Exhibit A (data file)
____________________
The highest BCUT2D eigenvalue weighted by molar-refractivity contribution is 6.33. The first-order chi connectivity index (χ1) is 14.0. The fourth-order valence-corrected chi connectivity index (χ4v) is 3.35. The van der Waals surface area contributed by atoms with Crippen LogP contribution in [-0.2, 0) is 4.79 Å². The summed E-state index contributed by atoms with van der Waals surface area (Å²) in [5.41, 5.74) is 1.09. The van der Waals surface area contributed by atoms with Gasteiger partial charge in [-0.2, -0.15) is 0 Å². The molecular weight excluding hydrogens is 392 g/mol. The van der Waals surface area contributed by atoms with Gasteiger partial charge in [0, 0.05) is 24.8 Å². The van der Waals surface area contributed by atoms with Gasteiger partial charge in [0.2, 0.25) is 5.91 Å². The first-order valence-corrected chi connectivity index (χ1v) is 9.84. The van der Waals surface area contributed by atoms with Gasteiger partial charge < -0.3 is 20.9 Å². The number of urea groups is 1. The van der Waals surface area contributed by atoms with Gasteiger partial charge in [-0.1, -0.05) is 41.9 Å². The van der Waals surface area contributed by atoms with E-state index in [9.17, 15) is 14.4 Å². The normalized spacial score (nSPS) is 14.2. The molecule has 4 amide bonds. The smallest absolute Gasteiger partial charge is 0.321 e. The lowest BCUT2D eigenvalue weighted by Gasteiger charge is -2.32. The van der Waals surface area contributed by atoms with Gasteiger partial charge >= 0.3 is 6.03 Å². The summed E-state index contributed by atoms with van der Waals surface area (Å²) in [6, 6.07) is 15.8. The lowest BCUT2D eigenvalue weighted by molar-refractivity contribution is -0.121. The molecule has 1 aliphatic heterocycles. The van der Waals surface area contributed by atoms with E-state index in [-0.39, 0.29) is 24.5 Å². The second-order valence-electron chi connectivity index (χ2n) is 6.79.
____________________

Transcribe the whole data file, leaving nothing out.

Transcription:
The highest BCUT2D eigenvalue weighted by molar-refractivity contribution is 6.33. The first-order chi connectivity index (χ1) is 14.0. The fourth-order valence-corrected chi connectivity index (χ4v) is 3.35. The van der Waals surface area contributed by atoms with Crippen LogP contribution in [-0.2, 0) is 4.79 Å². The summed E-state index contributed by atoms with van der Waals surface area (Å²) in [5.41, 5.74) is 1.09. The van der Waals surface area contributed by atoms with Gasteiger partial charge in [-0.2, -0.15) is 0 Å². The molecular weight excluding hydrogens is 392 g/mol. The van der Waals surface area contributed by atoms with Gasteiger partial charge in [0, 0.05) is 24.8 Å². The van der Waals surface area contributed by atoms with Gasteiger partial charge in [0.2, 0.25) is 5.91 Å². The first-order valence-corrected chi connectivity index (χ1v) is 9.84. The van der Waals surface area contributed by atoms with Gasteiger partial charge < -0.3 is 20.9 Å². The number of urea groups is 1. The van der Waals surface area contributed by atoms with Gasteiger partial charge in [-0.1, -0.05) is 41.9 Å². The van der Waals surface area contributed by atoms with E-state index in [9.17, 15) is 14.4 Å². The normalized spacial score (nSPS) is 14.2. The molecule has 4 amide bonds. The smallest absolute Gasteiger partial charge is 0.321 e. The lowest BCUT2D eigenvalue weighted by Gasteiger charge is -2.32. The van der Waals surface area contributed by atoms with Gasteiger partial charge >= 0.3 is 6.03 Å². The summed E-state index contributed by atoms with van der Waals surface area (Å²) in [6, 6.07) is 15.8. The lowest BCUT2D eigenvalue weighted by molar-refractivity contribution is -0.121. The molecule has 1 aliphatic heterocycles. The van der Waals surface area contributed by atoms with E-state index in [-0.39, 0.29) is 24.5 Å². The second-order valence-electron chi connectivity index (χ2n) is 6.79.